That's who Trump answers to, not us.
That's who Trump answers to, not us.
It's a common nickname for Lorikeets in the international pet market (although to be fair it's usually spelled "Lori" - but as you can see from the above link "lorry" also gets plenty of hits).
Ok I give..what the fuck is a "lorry"?
How it wrecked his car, I have no clue. They are pretty cute, though, he probably got distracted.
Perhaps, perhaps not. Venus is still very poorly understood. In its high temperature environment its conditions are largely self-sustaining (preventing the sequestration of CO2 in rock), although it's also unstable, prone to broad temperature and pressure swings. It also appears to have undergone a global resurfacing event about 300-500mya, if that gives a clue as to how unstable the planet as a whole is.
Either way, it's a mess now at the surface (though rather comfy ~55km up
Interestingly, I'd argue that this is possibly the salvation to Sagan's airborne-microbe concept for terraforming Venus. The main criticism is that if you engineered some sort of carbon-sequestering microbe on Venus (or artificial equivalent), you'd end up with a deep surface layer of graphite surrounded by some hugely hot, dense oxygen layer, and the atmosphere would explode. But that would never happen; at Venus surface temperatures and pressures, the surface rocks would rust away the oxygen as fast as it was created, even in tiny quantities, with the wind blowing the dust around to collect at low/eddy areas. So you're laying down bands of carbon and iron oxide as you burn through the planet's iron buffer. Where have we seen this before? Right, Earth, ~2,3 billion years ago, banded iron formations. Just like on Earth, you'd eventually burn through the iron and start to accumulate oxygen. But by then the graphite is already underground, buried in iron dust.
It's not a fast process. But it has precedent. Microbes already rusted at least one planet, and that planet's surface conditions weren't nearly as favorable for rusting as Venus's.
I don't know how China managed to melt so much arctic ice, leading to the absurd situation that just a couple days before the winter solstice this year I went on a hike through the snowless mountains in Iceland among chirping songbirds digging for worms. All I have to say to China about this is: Best. Conspiracy. Ever. Well played, China. Well played.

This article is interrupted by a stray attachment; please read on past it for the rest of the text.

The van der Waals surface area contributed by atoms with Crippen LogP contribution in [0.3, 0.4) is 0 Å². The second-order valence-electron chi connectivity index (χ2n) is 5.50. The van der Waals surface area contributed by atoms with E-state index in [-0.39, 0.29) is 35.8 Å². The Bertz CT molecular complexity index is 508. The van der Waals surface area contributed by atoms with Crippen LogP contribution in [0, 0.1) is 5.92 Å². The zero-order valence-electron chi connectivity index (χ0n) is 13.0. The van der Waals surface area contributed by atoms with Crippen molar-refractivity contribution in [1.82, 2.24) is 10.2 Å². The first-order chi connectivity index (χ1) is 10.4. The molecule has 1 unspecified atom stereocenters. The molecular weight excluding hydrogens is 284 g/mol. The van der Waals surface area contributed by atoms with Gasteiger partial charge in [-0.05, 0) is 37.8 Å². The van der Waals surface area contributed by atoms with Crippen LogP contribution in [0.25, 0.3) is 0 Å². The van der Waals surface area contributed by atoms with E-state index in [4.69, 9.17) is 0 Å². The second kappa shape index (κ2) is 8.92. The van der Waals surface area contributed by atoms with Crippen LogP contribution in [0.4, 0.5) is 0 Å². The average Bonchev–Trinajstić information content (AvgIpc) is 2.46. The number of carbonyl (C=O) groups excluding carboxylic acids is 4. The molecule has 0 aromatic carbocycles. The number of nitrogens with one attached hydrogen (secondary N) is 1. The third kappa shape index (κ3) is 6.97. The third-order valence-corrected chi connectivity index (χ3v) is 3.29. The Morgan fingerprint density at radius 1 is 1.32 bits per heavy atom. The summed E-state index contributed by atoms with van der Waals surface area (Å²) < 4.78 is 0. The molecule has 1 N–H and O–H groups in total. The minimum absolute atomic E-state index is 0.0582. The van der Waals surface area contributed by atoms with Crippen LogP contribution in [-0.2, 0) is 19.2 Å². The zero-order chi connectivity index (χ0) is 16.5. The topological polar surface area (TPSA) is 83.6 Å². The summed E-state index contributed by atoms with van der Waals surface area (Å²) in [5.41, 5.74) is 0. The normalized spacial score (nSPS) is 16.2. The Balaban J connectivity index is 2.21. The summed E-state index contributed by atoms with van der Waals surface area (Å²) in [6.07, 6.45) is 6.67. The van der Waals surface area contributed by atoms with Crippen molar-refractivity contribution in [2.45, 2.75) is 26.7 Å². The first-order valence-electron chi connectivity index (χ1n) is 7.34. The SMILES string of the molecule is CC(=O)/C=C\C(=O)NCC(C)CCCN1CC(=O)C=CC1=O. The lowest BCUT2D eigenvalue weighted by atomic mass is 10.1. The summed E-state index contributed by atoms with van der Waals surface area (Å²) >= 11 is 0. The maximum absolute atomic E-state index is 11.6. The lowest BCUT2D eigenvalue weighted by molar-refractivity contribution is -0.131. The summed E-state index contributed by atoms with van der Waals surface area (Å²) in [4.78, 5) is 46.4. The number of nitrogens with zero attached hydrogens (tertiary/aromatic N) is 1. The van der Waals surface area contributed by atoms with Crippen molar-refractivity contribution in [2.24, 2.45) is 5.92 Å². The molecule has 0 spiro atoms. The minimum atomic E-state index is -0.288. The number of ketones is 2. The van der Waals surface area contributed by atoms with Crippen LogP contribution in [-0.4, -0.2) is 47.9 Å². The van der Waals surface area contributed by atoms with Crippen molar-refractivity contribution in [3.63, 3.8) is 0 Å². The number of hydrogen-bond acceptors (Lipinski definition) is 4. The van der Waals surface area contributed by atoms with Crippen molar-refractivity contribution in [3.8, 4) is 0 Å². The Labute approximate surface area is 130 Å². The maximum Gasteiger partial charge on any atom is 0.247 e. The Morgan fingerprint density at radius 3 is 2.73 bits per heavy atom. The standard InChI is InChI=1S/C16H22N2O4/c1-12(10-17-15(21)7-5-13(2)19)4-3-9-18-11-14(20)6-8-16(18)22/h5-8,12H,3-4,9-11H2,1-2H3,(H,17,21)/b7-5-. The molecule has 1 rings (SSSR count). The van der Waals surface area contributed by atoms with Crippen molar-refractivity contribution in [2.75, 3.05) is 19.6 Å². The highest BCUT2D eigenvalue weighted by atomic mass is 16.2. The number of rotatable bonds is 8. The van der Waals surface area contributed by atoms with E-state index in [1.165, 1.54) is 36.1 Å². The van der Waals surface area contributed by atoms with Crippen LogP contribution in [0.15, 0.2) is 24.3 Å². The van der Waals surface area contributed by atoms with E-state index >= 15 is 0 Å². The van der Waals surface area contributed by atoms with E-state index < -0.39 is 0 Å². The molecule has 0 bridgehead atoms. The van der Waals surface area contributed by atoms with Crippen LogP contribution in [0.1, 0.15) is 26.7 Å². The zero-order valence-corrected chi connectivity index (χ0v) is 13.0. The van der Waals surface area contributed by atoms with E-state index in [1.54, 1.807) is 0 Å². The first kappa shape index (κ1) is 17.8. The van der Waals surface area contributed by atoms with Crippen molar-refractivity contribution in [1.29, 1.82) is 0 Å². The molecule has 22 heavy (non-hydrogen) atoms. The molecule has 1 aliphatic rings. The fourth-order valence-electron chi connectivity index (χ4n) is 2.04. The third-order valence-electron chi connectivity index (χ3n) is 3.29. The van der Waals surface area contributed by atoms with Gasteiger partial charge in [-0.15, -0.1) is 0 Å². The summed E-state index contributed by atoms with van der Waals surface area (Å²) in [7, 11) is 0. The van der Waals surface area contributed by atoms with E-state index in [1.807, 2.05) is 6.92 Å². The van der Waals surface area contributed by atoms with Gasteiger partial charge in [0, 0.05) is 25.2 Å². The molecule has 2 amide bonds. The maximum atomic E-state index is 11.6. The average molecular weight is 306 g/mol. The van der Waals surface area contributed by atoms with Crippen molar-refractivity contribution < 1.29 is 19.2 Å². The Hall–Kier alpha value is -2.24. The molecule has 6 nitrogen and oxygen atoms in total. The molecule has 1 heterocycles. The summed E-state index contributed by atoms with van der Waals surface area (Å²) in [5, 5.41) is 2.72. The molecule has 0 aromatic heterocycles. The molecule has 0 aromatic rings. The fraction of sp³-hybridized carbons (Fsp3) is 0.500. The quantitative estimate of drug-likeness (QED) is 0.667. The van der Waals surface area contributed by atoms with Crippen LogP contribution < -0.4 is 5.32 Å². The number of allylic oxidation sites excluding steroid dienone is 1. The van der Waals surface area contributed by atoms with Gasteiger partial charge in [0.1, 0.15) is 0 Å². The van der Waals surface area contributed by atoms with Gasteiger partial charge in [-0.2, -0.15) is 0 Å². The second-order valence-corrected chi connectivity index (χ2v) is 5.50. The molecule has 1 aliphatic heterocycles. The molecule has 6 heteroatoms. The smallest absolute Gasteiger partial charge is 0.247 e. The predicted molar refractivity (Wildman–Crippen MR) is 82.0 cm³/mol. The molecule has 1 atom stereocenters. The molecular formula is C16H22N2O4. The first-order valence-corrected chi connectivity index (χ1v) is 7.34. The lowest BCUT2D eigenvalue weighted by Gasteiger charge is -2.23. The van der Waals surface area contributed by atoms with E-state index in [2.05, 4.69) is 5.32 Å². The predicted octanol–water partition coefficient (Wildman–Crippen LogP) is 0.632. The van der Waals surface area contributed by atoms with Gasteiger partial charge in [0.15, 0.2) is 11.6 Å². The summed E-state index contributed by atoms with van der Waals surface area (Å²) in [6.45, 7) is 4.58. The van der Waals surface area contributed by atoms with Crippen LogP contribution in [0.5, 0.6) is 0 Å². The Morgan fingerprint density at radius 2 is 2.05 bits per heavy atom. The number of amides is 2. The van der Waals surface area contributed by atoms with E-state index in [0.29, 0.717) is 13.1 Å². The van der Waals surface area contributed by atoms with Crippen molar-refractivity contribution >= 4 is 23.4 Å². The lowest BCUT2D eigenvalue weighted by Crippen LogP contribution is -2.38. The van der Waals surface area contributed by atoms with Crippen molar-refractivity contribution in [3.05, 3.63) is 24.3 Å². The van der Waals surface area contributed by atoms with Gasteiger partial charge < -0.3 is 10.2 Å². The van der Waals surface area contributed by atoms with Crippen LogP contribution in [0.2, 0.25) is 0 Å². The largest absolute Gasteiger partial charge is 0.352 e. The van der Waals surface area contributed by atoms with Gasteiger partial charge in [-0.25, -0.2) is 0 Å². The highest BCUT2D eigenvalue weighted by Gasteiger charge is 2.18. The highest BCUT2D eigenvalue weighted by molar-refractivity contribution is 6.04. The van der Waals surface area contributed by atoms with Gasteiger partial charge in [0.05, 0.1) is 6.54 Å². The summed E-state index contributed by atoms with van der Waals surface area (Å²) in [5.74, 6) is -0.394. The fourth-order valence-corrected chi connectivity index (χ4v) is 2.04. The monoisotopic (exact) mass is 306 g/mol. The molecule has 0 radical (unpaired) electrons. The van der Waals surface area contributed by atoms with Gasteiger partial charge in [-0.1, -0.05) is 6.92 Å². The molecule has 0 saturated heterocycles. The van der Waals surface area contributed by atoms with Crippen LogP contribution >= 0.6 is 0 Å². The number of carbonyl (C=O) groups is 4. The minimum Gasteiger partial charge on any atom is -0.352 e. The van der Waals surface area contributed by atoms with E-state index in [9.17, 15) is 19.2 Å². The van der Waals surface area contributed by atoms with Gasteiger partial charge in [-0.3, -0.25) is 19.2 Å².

What I find funny is how little attention JAXA gets. You almost never hear about them, even though they're continuously launching payloads, satellites, probes, etc. Russia, China and to a lesser extent India get far more headlines.
Well, when it comes to space budgets....
CNSA: $0,5B official / $1,3B est.
It's not just US bias that leads to most stories coming from NASA. NASA really does spend the most on space research and exploration, by large margins.
Still, the public perception is that NASA's budget is far more than it actually is.
Venus has multiple "tropopauses" and "stratospheres", depending on how you define them. The atmosphere is like a layer cake with multiple convection zones (like Earth's troposphere) separated by areas of dynamic stability (like Earth's stratosphere). And again, ~50-70km is an awfullly long way from the surface, and surface winds are weak. But, there's a lot about Venus that we don't understand.
.... is the size, not the intensity. The air moves only slightly faster or slower than the surrounding atmosphere as one passes through the wave.
They weren't expected on Venus, though. Venus's surface is dozens of kilometers down, thick and "soupy" there, transitioning to thinner layers above. It was surprising to see that surface features that far away, in a fluid that can compress, would still make clear phenomena like gravity waves in the high atmosphere.
I'm an ex-H1B, and I concur. Heck, I'm sure if this were in place when they hired me, I'd actually get a better offer, too (since it would raise the baseline).
Look, if you need talent that bad, why aren't you willing to pay accordingly for it? Supply and demand and all that. $100k isn't even all that much for the industry.
It's not just the modules themselves; npm is also horrible.
For starters, npm is non-deterministic. Yep, you've read it right: you can install the same packages on two different machines, but if you do it in different order, you can end up with different dependency trees. And yes, despite what the npm maintainers say, it can result in different versions of packages being installed for the same set of version constraints.
Then there are major bugs that have been open for over a year, and can be blocking (as in, no way to install a package) if you happen to be the unlucky one who is affected... but there's no fix. The bug still says "needs repro", despite 80+ comments and 24 upvotes on it, and one of npm developers saying that he "ran into this a few times".
A rock store eventually closed down; they were taking too much for granite.